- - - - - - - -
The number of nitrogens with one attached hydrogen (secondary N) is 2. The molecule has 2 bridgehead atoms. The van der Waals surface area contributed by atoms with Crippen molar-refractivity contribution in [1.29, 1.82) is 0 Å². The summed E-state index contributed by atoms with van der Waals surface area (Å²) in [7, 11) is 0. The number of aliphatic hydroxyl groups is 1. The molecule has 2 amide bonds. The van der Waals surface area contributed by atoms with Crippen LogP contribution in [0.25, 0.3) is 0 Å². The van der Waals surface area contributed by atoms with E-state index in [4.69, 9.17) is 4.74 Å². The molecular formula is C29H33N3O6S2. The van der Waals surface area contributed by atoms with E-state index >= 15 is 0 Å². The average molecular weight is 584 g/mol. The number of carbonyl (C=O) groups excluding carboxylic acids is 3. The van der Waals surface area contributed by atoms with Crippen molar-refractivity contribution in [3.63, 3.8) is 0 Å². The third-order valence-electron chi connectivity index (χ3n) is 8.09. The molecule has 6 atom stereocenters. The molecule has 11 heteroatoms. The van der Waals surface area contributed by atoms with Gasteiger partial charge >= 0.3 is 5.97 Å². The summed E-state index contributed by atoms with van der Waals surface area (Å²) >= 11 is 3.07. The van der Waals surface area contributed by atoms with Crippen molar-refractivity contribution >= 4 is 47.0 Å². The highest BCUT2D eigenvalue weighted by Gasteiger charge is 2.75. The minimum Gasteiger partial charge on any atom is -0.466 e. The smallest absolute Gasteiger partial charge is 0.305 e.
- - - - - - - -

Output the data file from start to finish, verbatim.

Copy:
The number of nitrogens with one attached hydrogen (secondary N) is 2. The molecule has 2 bridgehead atoms. The van der Waals surface area contributed by atoms with Crippen molar-refractivity contribution in [1.29, 1.82) is 0 Å². The summed E-state index contributed by atoms with van der Waals surface area (Å²) in [7, 11) is 0. The number of aliphatic hydroxyl groups is 1. The molecule has 2 amide bonds. The van der Waals surface area contributed by atoms with Crippen LogP contribution in [0.25, 0.3) is 0 Å². The van der Waals surface area contributed by atoms with E-state index in [4.69, 9.17) is 4.74 Å². The molecular formula is C29H33N3O6S2. The van der Waals surface area contributed by atoms with E-state index >= 15 is 0 Å². The average molecular weight is 584 g/mol. The number of carbonyl (C=O) groups excluding carboxylic acids is 3. The van der Waals surface area contributed by atoms with Crippen molar-refractivity contribution in [3.63, 3.8) is 0 Å². The third-order valence-electron chi connectivity index (χ3n) is 8.09. The molecule has 6 atom stereocenters. The molecule has 11 heteroatoms. The van der Waals surface area contributed by atoms with Gasteiger partial charge >= 0.3 is 5.97 Å². The summed E-state index contributed by atoms with van der Waals surface area (Å²) >= 11 is 3.07. The van der Waals surface area contributed by atoms with Crippen molar-refractivity contribution >= 4 is 47.0 Å². The highest BCUT2D eigenvalue weighted by Gasteiger charge is 2.75. The minimum Gasteiger partial charge on any atom is -0.466 e. The smallest absolute Gasteiger partial charge is 0.305 e.